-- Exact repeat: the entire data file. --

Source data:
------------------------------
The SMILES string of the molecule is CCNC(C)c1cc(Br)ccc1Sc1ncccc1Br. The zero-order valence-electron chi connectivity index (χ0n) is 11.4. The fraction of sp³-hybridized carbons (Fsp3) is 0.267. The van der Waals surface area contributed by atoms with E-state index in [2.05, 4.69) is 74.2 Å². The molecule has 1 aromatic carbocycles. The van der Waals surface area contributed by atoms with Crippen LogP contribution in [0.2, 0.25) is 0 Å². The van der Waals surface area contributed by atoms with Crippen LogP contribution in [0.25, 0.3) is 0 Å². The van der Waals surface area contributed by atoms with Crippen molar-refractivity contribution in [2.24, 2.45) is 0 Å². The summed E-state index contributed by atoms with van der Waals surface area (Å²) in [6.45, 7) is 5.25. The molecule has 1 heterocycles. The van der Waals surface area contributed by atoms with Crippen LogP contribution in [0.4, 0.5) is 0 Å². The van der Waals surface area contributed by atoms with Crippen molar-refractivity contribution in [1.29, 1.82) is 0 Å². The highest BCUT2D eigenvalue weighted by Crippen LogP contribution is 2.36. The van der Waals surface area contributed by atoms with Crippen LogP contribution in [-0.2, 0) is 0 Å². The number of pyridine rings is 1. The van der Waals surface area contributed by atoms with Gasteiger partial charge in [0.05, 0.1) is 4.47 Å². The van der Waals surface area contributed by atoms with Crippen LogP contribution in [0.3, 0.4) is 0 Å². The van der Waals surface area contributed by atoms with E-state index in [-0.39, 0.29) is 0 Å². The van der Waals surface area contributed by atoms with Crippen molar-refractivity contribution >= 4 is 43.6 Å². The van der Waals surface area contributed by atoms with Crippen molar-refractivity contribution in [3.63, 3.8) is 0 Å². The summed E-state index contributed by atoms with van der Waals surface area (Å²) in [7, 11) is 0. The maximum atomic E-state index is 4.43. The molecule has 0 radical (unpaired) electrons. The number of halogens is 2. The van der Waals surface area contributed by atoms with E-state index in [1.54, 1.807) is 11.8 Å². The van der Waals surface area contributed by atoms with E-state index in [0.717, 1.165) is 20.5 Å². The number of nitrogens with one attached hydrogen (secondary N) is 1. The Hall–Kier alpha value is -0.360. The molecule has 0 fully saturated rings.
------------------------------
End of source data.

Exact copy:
The SMILES string of the molecule is CCNC(C)c1cc(Br)ccc1Sc1ncccc1Br. The zero-order valence-electron chi connectivity index (χ0n) is 11.4. The fraction of sp³-hybridized carbons (Fsp3) is 0.267. The van der Waals surface area contributed by atoms with E-state index in [2.05, 4.69) is 74.2 Å². The molecule has 1 aromatic carbocycles. The van der Waals surface area contributed by atoms with Crippen LogP contribution in [0.2, 0.25) is 0 Å². The van der Waals surface area contributed by atoms with Crippen LogP contribution in [0.25, 0.3) is 0 Å². The van der Waals surface area contributed by atoms with Crippen molar-refractivity contribution in [2.24, 2.45) is 0 Å². The summed E-state index contributed by atoms with van der Waals surface area (Å²) in [6.45, 7) is 5.25. The molecule has 1 heterocycles. The van der Waals surface area contributed by atoms with Crippen LogP contribution in [0.4, 0.5) is 0 Å². The van der Waals surface area contributed by atoms with Crippen molar-refractivity contribution in [1.29, 1.82) is 0 Å². The highest BCUT2D eigenvalue weighted by Crippen LogP contribution is 2.36. The van der Waals surface area contributed by atoms with Crippen LogP contribution in [-0.2, 0) is 0 Å². The number of pyridine rings is 1. The van der Waals surface area contributed by atoms with Gasteiger partial charge in [0.05, 0.1) is 4.47 Å². The van der Waals surface area contributed by atoms with Crippen LogP contribution in [0.3, 0.4) is 0 Å². The van der Waals surface area contributed by atoms with E-state index in [-0.39, 0.29) is 0 Å². The van der Waals surface area contributed by atoms with Crippen molar-refractivity contribution >= 4 is 43.6 Å². The van der Waals surface area contributed by atoms with Crippen molar-refractivity contribution in [3.63, 3.8) is 0 Å². The summed E-state index contributed by atoms with van der Waals surface area (Å²) in [7, 11) is 0. The maximum atomic E-state index is 4.43. The molecule has 0 radical (unpaired) electrons. The number of halogens is 2. The van der Waals surface area contributed by atoms with E-state index in [1.54, 1.807) is 11.8 Å². The van der Waals surface area contributed by atoms with E-state index in [0.717, 1.165) is 20.5 Å². The number of nitrogens with one attached hydrogen (secondary N) is 1. The Hall–Kier alpha value is -0.360. The molecule has 0 fully saturated rings.